PG: We were fascinated by the current superstar chef trend. We were also interested in how the work of chefs is unique compared to other male-dominated occupations. There are many studies of women’s experiences in male-dominated industries, workplaces, and jobs (e.g. construction, police, firefighting, coal mining, gas and oil industry). We found the work of chefs and the culinary industry to be fascinating because no other male-dominated occupations are based upon an activity that is culturally defined as “feminine” or “women’s work” in the home. We suspected that men chefs might have more at stake in defining their work in the professional kitchen as something that is completely different from the type of cooking that typically occurs in the home. The nose-to-tail and molecular gastronomy culinary trends seem to further delineate the type of cooking that occurs in professional kitchens from cooking that occurs in the home.
How might the restaurant industry (and other employers for that matter) change their approach to harassment training in order to encourage an environment where sexual joking and teasing are not the norm?
DH: The really simple answer to this question is for kitchen leadership to make it very clear about what kinds of behavior is considered harassment and won’t be tolerated. A more thorough answer would have to take into account the different models of restaurants. Our participants discussed how there were a greater number of corporately-owned restaurants these days. On one hand, these restaurants tended to have more standardized menus, so they weren’t the most exiting places to work as a chef. However, because of the corporate influence, these restaurants were more likely to have more formal channels in place for dealing with sexual harassment.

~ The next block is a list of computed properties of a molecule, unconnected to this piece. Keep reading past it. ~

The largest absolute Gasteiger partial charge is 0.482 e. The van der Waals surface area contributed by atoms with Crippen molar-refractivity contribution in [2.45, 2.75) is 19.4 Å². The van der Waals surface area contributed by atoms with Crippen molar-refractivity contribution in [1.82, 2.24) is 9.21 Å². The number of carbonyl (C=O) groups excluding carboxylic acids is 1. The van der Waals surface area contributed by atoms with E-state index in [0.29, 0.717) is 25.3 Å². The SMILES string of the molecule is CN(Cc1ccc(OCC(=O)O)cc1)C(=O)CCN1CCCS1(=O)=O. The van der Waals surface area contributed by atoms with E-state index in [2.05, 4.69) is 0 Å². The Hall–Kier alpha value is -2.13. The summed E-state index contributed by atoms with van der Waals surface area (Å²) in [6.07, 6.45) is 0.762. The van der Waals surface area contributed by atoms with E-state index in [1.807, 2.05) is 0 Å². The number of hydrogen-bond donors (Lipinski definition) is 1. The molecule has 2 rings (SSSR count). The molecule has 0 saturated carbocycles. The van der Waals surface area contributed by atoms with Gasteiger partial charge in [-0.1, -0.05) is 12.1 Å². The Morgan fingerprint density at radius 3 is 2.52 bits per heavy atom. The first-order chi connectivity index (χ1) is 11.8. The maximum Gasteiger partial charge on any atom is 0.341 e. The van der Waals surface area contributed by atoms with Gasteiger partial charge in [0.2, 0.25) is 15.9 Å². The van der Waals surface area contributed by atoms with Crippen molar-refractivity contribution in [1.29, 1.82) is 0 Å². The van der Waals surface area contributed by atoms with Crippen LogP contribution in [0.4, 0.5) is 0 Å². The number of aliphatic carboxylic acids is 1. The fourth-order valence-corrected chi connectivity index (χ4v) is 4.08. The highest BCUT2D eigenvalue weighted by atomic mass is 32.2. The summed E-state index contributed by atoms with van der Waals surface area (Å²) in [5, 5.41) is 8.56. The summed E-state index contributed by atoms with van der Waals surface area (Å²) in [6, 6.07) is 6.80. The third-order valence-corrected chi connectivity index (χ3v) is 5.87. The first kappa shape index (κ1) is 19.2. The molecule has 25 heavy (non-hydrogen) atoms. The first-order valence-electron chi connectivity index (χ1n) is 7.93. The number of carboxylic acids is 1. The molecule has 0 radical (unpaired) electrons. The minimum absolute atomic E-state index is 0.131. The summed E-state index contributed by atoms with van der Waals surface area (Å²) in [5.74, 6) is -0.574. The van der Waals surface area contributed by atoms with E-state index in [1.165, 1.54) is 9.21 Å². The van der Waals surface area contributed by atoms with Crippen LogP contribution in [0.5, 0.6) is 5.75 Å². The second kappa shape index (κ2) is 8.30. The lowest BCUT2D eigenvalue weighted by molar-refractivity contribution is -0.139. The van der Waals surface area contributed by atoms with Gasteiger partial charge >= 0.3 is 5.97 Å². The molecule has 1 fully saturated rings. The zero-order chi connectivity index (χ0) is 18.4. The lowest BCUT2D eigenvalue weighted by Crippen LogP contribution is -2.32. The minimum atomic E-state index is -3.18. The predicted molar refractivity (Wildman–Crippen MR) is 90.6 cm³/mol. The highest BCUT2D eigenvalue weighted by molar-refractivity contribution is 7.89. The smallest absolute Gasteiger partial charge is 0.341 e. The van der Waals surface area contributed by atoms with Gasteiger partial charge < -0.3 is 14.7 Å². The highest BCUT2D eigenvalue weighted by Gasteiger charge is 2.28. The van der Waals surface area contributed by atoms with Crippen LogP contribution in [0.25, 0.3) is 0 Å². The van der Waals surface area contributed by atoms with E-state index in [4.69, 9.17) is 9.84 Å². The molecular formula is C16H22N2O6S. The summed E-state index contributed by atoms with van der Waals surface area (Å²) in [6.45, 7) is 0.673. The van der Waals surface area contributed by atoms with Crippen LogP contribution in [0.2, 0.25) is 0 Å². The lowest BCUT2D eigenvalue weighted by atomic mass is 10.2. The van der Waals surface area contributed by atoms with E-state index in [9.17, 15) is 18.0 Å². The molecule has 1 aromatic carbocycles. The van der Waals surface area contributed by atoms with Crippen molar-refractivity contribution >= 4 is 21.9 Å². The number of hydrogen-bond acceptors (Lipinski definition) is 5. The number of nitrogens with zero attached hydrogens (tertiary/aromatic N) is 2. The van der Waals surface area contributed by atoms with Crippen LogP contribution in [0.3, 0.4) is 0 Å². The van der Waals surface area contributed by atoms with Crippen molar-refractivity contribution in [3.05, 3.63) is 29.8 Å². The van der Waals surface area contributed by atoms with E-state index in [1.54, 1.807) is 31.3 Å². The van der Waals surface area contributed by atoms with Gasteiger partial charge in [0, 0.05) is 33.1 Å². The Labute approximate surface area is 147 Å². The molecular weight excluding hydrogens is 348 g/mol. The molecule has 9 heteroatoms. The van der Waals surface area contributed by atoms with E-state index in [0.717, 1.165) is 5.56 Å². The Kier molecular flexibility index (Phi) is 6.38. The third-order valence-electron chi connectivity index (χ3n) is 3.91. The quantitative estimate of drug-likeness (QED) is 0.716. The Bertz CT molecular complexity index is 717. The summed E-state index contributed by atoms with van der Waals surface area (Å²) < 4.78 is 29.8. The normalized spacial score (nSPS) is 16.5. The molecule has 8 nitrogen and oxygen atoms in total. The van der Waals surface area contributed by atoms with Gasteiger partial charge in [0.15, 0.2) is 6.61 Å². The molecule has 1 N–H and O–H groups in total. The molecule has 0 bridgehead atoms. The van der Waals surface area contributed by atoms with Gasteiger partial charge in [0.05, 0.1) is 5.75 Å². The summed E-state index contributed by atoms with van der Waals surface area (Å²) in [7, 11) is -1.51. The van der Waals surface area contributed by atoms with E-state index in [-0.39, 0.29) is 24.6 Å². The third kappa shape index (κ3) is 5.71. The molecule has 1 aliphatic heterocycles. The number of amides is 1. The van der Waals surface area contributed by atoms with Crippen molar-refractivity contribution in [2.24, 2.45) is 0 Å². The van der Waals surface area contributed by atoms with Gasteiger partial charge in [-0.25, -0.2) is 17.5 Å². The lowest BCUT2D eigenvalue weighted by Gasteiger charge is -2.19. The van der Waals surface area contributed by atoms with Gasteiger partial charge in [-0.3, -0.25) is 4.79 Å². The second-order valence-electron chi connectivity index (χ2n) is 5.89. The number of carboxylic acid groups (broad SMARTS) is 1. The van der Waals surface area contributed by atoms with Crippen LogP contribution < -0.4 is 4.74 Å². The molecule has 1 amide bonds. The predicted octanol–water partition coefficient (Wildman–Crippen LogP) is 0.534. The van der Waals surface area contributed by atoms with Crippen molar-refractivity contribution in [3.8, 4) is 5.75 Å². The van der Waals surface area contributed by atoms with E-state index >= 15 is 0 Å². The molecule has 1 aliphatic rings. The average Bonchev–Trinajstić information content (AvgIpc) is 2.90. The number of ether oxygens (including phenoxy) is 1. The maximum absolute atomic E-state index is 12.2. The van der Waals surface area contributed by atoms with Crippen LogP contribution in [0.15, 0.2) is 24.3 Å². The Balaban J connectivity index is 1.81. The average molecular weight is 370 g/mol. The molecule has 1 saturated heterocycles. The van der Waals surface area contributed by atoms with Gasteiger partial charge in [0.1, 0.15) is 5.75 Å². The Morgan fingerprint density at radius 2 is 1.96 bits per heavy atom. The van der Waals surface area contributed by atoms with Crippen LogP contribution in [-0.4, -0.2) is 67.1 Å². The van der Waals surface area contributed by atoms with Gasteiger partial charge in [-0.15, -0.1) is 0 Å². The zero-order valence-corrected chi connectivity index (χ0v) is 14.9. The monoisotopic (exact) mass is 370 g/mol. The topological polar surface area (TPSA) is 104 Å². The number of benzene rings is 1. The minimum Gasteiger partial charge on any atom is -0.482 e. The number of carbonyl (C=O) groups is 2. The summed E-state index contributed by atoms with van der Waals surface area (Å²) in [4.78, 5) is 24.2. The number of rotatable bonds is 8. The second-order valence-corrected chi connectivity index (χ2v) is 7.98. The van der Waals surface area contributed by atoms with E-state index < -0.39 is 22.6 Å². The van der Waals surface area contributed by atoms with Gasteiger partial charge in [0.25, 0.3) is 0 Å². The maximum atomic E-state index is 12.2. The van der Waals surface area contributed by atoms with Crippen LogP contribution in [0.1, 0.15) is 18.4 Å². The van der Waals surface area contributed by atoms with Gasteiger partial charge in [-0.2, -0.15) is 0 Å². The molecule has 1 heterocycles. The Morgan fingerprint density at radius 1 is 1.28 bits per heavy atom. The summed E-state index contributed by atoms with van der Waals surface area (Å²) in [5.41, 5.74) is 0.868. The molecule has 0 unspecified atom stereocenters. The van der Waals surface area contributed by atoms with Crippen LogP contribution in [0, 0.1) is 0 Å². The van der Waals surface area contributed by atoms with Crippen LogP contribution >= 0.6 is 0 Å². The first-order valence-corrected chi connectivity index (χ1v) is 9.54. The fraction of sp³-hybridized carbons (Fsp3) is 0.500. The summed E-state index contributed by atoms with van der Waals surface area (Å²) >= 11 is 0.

At the other end of the spectrum, there are a lot of smaller, chef-owned restaurants where things like HR departments simply don’t exist. In these scenarios, the person complaints would go to would be the chef or owner, which may very well be the person who’s committing the harassing behavior.
In both cases, what is important is that there is a culture where workers feel like they can report harassing behavior without reprisal or being labeled “too sensitive.” Historically, professional kitchens have earned a reputation as “rowdy” places to work, so workers may feel that this is the kind of behavior that is expected—and even desired—in the kitchen. But if those in charge in the kitchen make it known what the boundaries are and emphasize a more professional atmosphere, this can impact the workplace. Coworkers learn what is and is not acceptable behavior and those who have harassment complaints know they can report the behavior and something will be done to address the situation.
PG: Studies suggest that sexual harassment training is rarely taken seriously by workers. And, workers often do not know whether behaviors are sexual harassment or not. Workers in restaurant kitchens tend to engage in a lot of sexual joking and banter. In these types of sexualized workplaces, workers have an even more difficult time identifying what is “fun” and “funny” versus what is sexual harassment (unwelcome sexual behaviors). Management must take it seriously, and inform workers that sexual harassment will not be tolerated. They must also enforce company policies (that is, IF there is a policy).
Corporate restaurants are more likely than small, independently-owned restaurants to offer policies, training, and enforcement. Interestingly, the women chefs we interviewed believe that the presence of women leaders in the kitchen will deter sexual harassment. They say that women ARE changing the kitchen culture to discourage offensive behaviors. Perhaps more women in leadership roles in kitchens will eventually alter the sexualized culture.
In your book, you mention the popularity of Sheryl Sandberg’s Lean In. As you point out, the lean in approach may work for some women, but it tends to uphold the traditional masculine workplace as the norm. How do we move beyond the self-empowerment approach to really transform the workplace? Are visibility of marginalized people and improved leave laws, benefits, flexibility, etc. enough?